Snakes don't commonly soak prior to shedding unless they are very dehydrated. As I mentioned previously, change the water at least every 3 days to ensure the snake drinks enough - they rarely drink from standing water that is more than 24 hours old, and relish drink of clean fresh water. Carpets, including Diamonds, should not need more than ambient humidity to shed properly, and I think the new keepers are often sold devices to check humidity when they are absolutely not needed. If you are using a light or CHE as a heat-source, you may want to move to belly heat - a low wattage heat cord sandwiched between a couple of tiles, and controlled to give you a surface temp of around 32C, to reduce the drying effect of overhead heat. I've used this with all my Carpets over the years, and they are all trouble-free, the snakes love belly heat, and they are far cheaper to run (15-25W as opposed to 100W+.

    Leave the wound dry and let it heal of its own accord - time and good care will work their magic.

    Keep us posted, Jamie
     
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  5. Iguana

    Iguana Well-Known Member

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    Thanks again for the info, I wouldn't have thought that about the repeated shedding to clear wounds, very interesting information. I'll keep an eye on him in the next few days, he did shed quite alot more after his 'burns' so I wouldn't be too surprised if he was to shed again so soon. Thanks for the humidity info too, I won't bother will humidity gauges and all that, since I do catch him drinking on warm days. I do prefer to use belly heat too, after this i'm seriously considering switching over, especially considering how many bulbs I go through :rolleyes:

    Thank you very much this is very informative, ill post updates :)
     
  6. Pauls_Pythons

    Pauls_Pythons Power Seller Power Seller

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    You might like to find out how/why these burns have appeared too. If you fail to identify the cause of these the shedding issues will only continue.
     
  7. Iguana

    Iguana Well-Known Member

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    I've tried to find out how he's doing it, but i've gotten nothing, I showed the vet pictures of the cage and she couldn't come up with anything either. Everything is caged and his heat light is only on for a certain amount of time a day now, although he did used to wrap around it. I can upload pics if you wanted to take a look?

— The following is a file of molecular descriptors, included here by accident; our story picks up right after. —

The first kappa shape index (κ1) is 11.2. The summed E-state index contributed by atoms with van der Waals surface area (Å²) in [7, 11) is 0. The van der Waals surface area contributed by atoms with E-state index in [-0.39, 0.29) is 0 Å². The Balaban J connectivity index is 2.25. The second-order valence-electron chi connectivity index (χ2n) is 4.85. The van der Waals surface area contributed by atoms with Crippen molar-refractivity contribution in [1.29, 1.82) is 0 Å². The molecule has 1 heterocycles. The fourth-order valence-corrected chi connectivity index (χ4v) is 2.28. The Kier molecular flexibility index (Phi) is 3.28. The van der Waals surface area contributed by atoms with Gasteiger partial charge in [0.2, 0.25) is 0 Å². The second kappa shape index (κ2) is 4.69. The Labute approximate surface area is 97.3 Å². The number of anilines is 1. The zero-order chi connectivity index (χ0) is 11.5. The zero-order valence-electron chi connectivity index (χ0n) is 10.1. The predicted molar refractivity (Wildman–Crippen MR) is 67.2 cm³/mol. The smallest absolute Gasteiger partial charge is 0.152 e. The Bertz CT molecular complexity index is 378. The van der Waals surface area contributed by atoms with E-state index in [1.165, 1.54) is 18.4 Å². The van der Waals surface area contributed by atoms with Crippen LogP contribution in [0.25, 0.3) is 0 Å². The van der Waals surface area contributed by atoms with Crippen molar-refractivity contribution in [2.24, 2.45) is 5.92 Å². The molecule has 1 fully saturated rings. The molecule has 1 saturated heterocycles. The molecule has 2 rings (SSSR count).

8. Pauls_Pythons

    Pauls_Pythons Power Seller Power Seller

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    How much clearance between the cage & the light?
    The cage can get very hot if there if there is insufficient gap between them.
     
  9. Iguana

    Iguana Well-Known Member

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    about half an inch or so, it's a second hand cage so all the fittings/cages came with. As I said he doesn't really wrap around it anymore, but should I upgrade the light cage size anyway?
     
  10. pythoninfinite

    pythoninfinite Subscriber Subscriber

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    You certainly should. 10-15mm is way too close and the cage would get very hot during heating cycles. Given that the scarring is on the dorsal surface (on its back), is there any way the snake can get close to or contact the light cage underneath while it's basking? Whatever it is basking on may be too close to the heat source. What wattage globe are you using? Should be just enough wattage to get to the heat you need, and no more, especially in summer.

    Jamie
     
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  11. Iguana

    Iguana Well-Known Member

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    Alright thanks, I will look into getting a new one soon. He can touch it if he wanted to, but he often seems contempt just sitting on the branch underneath, which is several inches away from the cage. The globe is a very low wattage, only 60 or so, i've held my hand on the lamp cage for several minutes and it's never been too uncomfortable. But ever since I've reduced the time the light is on and made it warmer, his wounds have decreased, he did use to wrap around it. The small mark/burn he has now is already starting to look better which is great.
     
  12. Pauls_Pythons

    Pauls_Pythons Power Seller Power Seller

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    60w is hot enough to burn I assure you.
    Put your hand on the cage and see how hot the thing is getting.
     
  13. Iguana

    Iguana Well-Known Member

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    I have touched it before, and it wasn't too bad, but he may have wrapped it again while I wasn't looking. I'll get a larger light cage and see if that clears up the issue.